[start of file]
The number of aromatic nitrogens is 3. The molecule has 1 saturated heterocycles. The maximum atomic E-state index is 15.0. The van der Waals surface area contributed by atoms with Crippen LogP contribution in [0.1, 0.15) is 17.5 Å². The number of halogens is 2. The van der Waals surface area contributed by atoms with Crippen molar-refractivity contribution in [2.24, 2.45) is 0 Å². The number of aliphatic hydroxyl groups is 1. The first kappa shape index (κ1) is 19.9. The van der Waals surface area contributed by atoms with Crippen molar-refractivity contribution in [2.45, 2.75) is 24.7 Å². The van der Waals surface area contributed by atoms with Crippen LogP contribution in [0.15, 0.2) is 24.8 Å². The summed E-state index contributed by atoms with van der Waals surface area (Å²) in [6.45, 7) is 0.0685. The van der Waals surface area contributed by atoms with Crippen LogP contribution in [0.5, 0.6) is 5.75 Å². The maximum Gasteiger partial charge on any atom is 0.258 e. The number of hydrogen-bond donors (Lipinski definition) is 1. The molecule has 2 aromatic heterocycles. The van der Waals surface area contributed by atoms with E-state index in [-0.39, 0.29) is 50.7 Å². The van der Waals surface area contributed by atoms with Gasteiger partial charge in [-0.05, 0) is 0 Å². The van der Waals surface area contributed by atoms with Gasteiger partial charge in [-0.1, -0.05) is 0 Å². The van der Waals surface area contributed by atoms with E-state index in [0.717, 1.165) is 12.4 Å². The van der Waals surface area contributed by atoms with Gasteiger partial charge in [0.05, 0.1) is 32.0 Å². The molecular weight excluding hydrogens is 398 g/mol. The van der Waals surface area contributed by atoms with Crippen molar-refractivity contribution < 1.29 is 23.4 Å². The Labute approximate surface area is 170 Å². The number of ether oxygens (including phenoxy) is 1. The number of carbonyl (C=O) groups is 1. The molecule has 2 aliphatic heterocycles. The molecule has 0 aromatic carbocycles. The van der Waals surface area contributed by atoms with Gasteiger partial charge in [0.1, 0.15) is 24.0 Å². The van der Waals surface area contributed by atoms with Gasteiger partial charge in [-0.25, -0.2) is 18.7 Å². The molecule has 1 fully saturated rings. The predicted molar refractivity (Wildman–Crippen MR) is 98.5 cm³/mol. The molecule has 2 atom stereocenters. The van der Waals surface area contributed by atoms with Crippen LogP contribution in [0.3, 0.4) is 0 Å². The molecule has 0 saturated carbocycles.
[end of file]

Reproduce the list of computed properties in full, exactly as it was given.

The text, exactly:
The number of aromatic nitrogens is 3. The molecule has 1 saturated heterocycles. The maximum atomic E-state index is 15.0. The van der Waals surface area contributed by atoms with Crippen LogP contribution in [0.1, 0.15) is 17.5 Å². The number of halogens is 2. The van der Waals surface area contributed by atoms with Crippen molar-refractivity contribution in [2.24, 2.45) is 0 Å². The number of aliphatic hydroxyl groups is 1. The first kappa shape index (κ1) is 19.9. The van der Waals surface area contributed by atoms with Crippen molar-refractivity contribution in [2.45, 2.75) is 24.7 Å². The van der Waals surface area contributed by atoms with Crippen LogP contribution in [0.15, 0.2) is 24.8 Å². The summed E-state index contributed by atoms with van der Waals surface area (Å²) in [6.45, 7) is 0.0685. The van der Waals surface area contributed by atoms with Crippen LogP contribution in [0.5, 0.6) is 5.75 Å². The maximum Gasteiger partial charge on any atom is 0.258 e. The number of hydrogen-bond donors (Lipinski definition) is 1. The molecule has 2 aromatic heterocycles. The van der Waals surface area contributed by atoms with E-state index in [-0.39, 0.29) is 50.7 Å². The van der Waals surface area contributed by atoms with Gasteiger partial charge in [-0.05, 0) is 0 Å². The van der Waals surface area contributed by atoms with Gasteiger partial charge in [-0.1, -0.05) is 0 Å². The van der Waals surface area contributed by atoms with E-state index in [0.717, 1.165) is 12.4 Å². The van der Waals surface area contributed by atoms with Gasteiger partial charge in [0.05, 0.1) is 32.0 Å². The molecular weight excluding hydrogens is 398 g/mol. The van der Waals surface area contributed by atoms with Crippen molar-refractivity contribution < 1.29 is 23.4 Å². The Labute approximate surface area is 170 Å². The number of ether oxygens (including phenoxy) is 1. The number of carbonyl (C=O) groups is 1. The molecule has 2 aliphatic heterocycles. The molecule has 0 aromatic carbocycles. The van der Waals surface area contributed by atoms with Gasteiger partial charge in [0.1, 0.15) is 24.0 Å². The van der Waals surface area contributed by atoms with Gasteiger partial charge in [-0.25, -0.2) is 18.7 Å². The molecule has 1 fully saturated rings. The predicted molar refractivity (Wildman–Crippen MR) is 98.5 cm³/mol. The molecule has 2 atom stereocenters. The van der Waals surface area contributed by atoms with Crippen LogP contribution in [0.3, 0.4) is 0 Å². The molecule has 0 saturated carbocycles.